I felt bad the rest of the day but I knew I was right. I could leave, and I would, soon, as I did not want to miss too much school. Just what I could do for her I had not come to a conclusion about. I could leave camp early and ride to the closest fragment of white civilization and bring men back with me, which was not as simple as it might seem: IF the village didn't move far, and IF the whites would even believe me, and IF we could gather enough men in a day or two, and IF we could surprise the camp, there was always the serious possibility that Montserrat would already have been killed at the whim of Howling Coyote. No, I decided it was best to do nothing, keep observing, and assist in her survival under the present situation.

The next day we found the buffalo! We moved camp close and Watonk and I prepared drying racks. Most of our work would be drying the meat for the winter. Since I was the younger, I rode Bluebonnet to the carcasses and carried as much meat back to the village as I could. I made 3 trips the first day and 5 trips the second day. Montserrat was kept busy learning to slice and dry meat on the racks as Howling Coyote's squaw taught her.

On the third day, I arose and stoked the fire to warm up some meat for breakfast. All the hunters and some of the squaws had already departed for more buffalo. I planned to ride out and get some meat shortly. Bluebonnet was nearby, eating her breakfast by the marsh at the edge of the village.

In the space of less than one second, as I was checking the drying meat we had on the racks, I noticed that, from the East, there were no birds chirping. There is one thing Comanches are taught and that is to take note of anything out of the ordinary: if you hear a sound where there should be no sound, or if you don't hear one where there should be, that can mean an enemy is nearby. Move, move quickly. I did: I whistled for Bluebonnet as I yelled out "Danger!" I got the bridle and put it on my horse, then the saddle, and I was ready to go. Watonk came outside and I pointed to the rise on the East and the clump of closest trees, about 400 yards away: "It's too quiet; that's not right. No birds flying around." I walked over to Montserrat's tent just as the old squaw and she came outside. Most of those still left in the village had not heard me. I pointed to the clump of trees and said to the squaw, "I think someone's over there." Then I said to Montserrat in English, "If anyone attacks, run for the other side of the marsh and hide. If it's soldiers, they're liable to shoot you, not realizing you are—"

Bam! Bang! Pop!were the next sounds we heard as, sure enough, soldiers came out of the Eastern tree line, on horseback, shooting at us. "Run!" "Soldiers!" A bullet does not have a brain and would strike a friend as easily as an enemy, and cannot be pulled back once fired.

I jumped on Bluebonnet and dashed West, across the marsh, not looking back, but I yelled at Montserrat: "Hide! I'll come back for you!" as I did not want to delay my flight to safety.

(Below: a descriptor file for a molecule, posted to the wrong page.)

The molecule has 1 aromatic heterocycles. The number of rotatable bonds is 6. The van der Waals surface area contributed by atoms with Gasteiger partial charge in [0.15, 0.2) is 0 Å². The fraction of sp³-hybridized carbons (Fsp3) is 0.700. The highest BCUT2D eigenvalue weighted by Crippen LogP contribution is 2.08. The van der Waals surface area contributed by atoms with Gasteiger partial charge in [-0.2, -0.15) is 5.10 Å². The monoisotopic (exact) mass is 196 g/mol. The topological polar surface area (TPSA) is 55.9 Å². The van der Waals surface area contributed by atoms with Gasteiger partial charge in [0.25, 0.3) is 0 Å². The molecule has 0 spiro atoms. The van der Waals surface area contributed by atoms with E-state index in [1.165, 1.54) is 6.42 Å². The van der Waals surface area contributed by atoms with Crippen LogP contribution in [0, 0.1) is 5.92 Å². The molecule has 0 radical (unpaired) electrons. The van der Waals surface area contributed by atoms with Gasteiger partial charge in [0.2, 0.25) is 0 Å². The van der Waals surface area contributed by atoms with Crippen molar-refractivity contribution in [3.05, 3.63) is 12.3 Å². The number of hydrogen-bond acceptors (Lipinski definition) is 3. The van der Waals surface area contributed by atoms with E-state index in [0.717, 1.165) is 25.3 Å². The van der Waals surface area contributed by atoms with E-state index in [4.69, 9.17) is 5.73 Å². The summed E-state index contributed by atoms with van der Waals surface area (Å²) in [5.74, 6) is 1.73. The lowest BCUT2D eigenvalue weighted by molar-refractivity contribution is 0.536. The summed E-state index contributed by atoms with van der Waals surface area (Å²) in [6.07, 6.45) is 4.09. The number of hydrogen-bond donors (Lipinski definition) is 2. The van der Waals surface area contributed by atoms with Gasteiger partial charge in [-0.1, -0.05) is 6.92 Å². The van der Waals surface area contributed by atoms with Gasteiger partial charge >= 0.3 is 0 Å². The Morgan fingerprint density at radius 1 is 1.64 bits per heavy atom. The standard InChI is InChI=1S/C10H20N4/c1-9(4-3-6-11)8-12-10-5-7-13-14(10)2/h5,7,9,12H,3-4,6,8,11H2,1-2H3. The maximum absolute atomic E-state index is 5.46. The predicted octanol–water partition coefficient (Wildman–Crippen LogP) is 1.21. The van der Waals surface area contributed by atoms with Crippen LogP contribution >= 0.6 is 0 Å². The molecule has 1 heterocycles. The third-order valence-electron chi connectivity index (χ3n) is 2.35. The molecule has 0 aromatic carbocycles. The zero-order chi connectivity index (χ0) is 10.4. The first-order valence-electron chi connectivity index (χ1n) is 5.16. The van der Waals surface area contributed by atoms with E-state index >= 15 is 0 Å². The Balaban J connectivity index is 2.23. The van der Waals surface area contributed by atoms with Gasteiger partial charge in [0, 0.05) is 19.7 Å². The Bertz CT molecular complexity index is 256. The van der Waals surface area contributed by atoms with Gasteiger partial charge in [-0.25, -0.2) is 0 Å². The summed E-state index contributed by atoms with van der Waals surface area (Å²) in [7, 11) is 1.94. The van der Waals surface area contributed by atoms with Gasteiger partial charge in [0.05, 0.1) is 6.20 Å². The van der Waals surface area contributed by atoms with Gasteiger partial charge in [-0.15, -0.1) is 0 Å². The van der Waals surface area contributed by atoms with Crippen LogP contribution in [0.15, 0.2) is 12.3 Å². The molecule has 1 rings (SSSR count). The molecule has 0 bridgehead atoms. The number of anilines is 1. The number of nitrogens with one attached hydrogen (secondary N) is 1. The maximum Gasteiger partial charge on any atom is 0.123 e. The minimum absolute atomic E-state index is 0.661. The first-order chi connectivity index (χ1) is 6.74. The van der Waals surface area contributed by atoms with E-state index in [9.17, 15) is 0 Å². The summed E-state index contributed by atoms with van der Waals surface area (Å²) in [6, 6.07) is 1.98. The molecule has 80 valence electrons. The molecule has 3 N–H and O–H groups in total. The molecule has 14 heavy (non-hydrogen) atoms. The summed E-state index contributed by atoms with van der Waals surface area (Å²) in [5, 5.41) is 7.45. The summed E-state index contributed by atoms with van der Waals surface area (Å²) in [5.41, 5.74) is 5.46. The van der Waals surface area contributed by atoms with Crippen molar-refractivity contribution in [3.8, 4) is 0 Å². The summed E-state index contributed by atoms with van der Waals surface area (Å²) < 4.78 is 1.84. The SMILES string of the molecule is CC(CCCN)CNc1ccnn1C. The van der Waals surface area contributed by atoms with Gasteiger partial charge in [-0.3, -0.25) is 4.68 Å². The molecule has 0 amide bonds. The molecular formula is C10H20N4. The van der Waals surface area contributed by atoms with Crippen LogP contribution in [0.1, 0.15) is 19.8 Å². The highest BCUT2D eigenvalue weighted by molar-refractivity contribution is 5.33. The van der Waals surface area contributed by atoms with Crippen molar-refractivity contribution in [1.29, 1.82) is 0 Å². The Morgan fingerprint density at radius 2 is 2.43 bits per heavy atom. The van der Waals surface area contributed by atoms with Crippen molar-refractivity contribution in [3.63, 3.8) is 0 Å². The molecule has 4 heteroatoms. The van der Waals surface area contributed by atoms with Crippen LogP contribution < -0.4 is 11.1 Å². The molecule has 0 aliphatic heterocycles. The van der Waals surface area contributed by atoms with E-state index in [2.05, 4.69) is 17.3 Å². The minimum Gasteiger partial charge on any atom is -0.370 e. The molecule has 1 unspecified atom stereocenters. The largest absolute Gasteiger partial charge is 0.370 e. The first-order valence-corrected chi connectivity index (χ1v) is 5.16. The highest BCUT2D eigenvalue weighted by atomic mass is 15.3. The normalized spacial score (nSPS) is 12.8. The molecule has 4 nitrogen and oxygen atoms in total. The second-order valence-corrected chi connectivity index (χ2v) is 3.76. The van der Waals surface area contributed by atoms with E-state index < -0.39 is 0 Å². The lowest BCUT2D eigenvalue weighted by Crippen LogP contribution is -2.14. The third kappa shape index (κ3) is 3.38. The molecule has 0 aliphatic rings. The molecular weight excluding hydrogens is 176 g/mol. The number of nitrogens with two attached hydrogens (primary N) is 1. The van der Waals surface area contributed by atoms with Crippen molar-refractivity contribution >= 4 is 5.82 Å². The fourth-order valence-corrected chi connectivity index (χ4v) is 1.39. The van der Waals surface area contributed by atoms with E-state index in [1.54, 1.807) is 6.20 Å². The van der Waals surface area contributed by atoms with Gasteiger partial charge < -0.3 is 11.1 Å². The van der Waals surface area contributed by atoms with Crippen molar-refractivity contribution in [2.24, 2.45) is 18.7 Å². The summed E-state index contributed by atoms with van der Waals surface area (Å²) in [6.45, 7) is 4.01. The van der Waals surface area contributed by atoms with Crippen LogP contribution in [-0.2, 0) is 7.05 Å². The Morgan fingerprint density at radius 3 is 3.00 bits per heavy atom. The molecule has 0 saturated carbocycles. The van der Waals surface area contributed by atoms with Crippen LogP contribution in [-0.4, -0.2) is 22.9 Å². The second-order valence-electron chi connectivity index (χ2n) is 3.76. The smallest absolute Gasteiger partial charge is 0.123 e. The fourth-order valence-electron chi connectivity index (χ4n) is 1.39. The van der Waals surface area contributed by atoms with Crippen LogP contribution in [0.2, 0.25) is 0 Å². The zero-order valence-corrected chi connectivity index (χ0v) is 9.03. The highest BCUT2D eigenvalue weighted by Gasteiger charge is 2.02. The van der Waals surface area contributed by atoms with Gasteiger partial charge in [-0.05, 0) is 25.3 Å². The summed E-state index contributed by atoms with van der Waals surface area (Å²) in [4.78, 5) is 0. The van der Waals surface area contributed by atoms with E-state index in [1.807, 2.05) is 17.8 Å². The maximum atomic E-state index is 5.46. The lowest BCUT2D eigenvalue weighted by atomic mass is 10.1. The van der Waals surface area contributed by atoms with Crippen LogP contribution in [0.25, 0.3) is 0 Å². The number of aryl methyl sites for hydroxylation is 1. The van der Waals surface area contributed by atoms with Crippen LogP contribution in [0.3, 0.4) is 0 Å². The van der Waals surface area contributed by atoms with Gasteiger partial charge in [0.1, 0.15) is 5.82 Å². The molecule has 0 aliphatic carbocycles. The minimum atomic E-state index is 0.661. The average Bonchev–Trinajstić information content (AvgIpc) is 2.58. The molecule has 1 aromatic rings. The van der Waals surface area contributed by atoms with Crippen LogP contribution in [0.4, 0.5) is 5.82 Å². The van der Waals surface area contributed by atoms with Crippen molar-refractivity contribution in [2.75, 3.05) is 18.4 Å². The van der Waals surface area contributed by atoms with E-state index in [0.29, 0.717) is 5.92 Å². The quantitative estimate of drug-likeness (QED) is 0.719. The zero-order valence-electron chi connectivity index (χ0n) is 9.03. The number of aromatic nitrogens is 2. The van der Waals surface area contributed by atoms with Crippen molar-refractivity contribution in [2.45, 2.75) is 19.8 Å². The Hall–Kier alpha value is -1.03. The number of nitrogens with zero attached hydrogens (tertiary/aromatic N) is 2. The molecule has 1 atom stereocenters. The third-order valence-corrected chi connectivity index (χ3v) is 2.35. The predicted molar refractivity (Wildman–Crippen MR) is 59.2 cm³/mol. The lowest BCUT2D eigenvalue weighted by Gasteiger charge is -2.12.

Dashing and dancing, to avoid being hit by a bullet, Bluebonnet and I got across the swollen creek and turned Northwest, to put the greatest distance between myself and the soldiers. Oh no! More soldiers were pouring out of the woodline to the North. I saw their strategy: use a small number of men to start the attack from the East. Use the larger body to get around back and come in from that direction. Smart move.

They saw me and had me cut off from any further escape to the Northwest. So, I abruptly changed to going South. A couple of bullets struck the ground near me but I wasn't hit. This would be terrible: a young girl living with whites, trying to bring peace to the frontier, struck down during an attack by the Army. If I were killed, they would just throw my corpse in a grave and my white parents would never learn what had happened to me. Yes I was worried.

I looked back at the village and saw Montserrat and a couple of squaws and children with their hands up, standing by a tree, as three soldiers leveled their guns at them. Then I suddenly had an idea: I could ride to these soldiers and convince them to let me take Montserrat home. Now, I had to make a choice quickly: either gallop back towards Montserrat or continue as I was going, to a good chance of escaping an unpleasant death.

So, concern for my fellow man getting the better of me, I turned Bluebonnet towards the small party. Only one soldier was there now: he had his pistol drawn, and Montserrat was standing, talking to him. The others were sitting on the ground. I was coming up behind the soldier when Montserrat saw me and pointed to me. He turned his horse and leveled his pistol in my direction. I threw up my hands and yelled "Don't shoot! Don't shoot. I'm a friend. I mean no harm."

I heard Montserrat tell him: "She helped me while I was here and was plotting an escape."

He lowered the revolver but kept it ready.

I glanced at the camp and saw a number of dead women and children, which sickened me. I always wondered why the U.S. government policy was extermination of the native Americans, rather than honoring treaties. I would not allow them to put me on a reservation and lose my self- respect, and that is one reason I lived with whites.

This, I thought, was a good time to vacate the area. "Montserrat, let's go get one of the horses and saddle it for you. We don't want to be here when the men return. We're not fighters."

The soldier looked alarmed and asked "There are more Indians?"